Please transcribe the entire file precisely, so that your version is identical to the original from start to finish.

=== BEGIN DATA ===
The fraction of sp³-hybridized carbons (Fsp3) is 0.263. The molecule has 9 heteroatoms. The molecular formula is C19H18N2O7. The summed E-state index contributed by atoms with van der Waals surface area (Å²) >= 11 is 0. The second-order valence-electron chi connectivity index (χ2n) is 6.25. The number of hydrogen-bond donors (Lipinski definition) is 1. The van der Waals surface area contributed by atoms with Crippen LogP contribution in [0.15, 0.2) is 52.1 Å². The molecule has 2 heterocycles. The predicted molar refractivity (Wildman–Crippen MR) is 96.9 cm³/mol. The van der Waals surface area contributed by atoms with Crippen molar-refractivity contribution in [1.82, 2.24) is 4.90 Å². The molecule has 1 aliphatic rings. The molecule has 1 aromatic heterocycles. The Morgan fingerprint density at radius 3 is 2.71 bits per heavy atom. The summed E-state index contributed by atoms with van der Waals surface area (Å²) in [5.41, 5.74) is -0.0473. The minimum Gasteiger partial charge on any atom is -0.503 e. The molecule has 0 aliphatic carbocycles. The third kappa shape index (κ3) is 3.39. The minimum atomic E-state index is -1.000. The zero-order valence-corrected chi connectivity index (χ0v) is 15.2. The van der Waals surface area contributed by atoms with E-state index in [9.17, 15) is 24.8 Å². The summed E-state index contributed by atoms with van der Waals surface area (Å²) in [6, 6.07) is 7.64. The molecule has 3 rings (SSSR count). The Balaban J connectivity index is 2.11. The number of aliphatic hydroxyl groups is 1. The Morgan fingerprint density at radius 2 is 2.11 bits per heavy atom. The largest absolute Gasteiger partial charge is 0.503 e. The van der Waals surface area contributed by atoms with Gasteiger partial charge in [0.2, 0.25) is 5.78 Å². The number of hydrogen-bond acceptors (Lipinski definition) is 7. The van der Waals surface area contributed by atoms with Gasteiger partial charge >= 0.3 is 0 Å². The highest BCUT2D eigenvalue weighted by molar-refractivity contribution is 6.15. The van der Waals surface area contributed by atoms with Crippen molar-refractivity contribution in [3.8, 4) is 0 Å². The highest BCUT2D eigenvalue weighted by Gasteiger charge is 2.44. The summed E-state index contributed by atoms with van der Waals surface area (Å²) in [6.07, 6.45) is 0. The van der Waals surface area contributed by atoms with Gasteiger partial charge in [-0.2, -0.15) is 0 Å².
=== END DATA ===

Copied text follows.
The fraction of sp³-hybridized carbons (Fsp3) is 0.263. The molecule has 9 heteroatoms. The molecular formula is C19H18N2O7. The summed E-state index contributed by atoms with van der Waals surface area (Å²) >= 11 is 0. The second-order valence-electron chi connectivity index (χ2n) is 6.25. The number of hydrogen-bond donors (Lipinski definition) is 1. The van der Waals surface area contributed by atoms with Crippen LogP contribution in [0.15, 0.2) is 52.1 Å². The molecule has 2 heterocycles. The predicted molar refractivity (Wildman–Crippen MR) is 96.9 cm³/mol. The van der Waals surface area contributed by atoms with Crippen molar-refractivity contribution in [1.82, 2.24) is 4.90 Å². The molecule has 1 aliphatic rings. The molecule has 1 aromatic heterocycles. The Morgan fingerprint density at radius 3 is 2.71 bits per heavy atom. The summed E-state index contributed by atoms with van der Waals surface area (Å²) in [5.41, 5.74) is -0.0473. The minimum Gasteiger partial charge on any atom is -0.503 e. The molecule has 0 aliphatic carbocycles. The third kappa shape index (κ3) is 3.39. The minimum atomic E-state index is -1.000. The zero-order valence-corrected chi connectivity index (χ0v) is 15.2. The van der Waals surface area contributed by atoms with E-state index in [9.17, 15) is 24.8 Å². The summed E-state index contributed by atoms with van der Waals surface area (Å²) in [6, 6.07) is 7.64. The molecule has 3 rings (SSSR count). The Balaban J connectivity index is 2.11. The number of aliphatic hydroxyl groups is 1. The Morgan fingerprint density at radius 2 is 2.11 bits per heavy atom. The largest absolute Gasteiger partial charge is 0.503 e. The van der Waals surface area contributed by atoms with Gasteiger partial charge in [0.2, 0.25) is 5.78 Å². The number of hydrogen-bond acceptors (Lipinski definition) is 7. The van der Waals surface area contributed by atoms with Gasteiger partial charge >= 0.3 is 0 Å². The highest BCUT2D eigenvalue weighted by molar-refractivity contribution is 6.15. The van der Waals surface area contributed by atoms with Crippen molar-refractivity contribution in [3.8, 4) is 0 Å². The highest BCUT2D eigenvalue weighted by Gasteiger charge is 2.44. The summed E-state index contributed by atoms with van der Waals surface area (Å²) in [6.07, 6.45) is 0. The van der Waals surface area contributed by atoms with Gasteiger partial charge in [-0.2, -0.15) is 0 Å².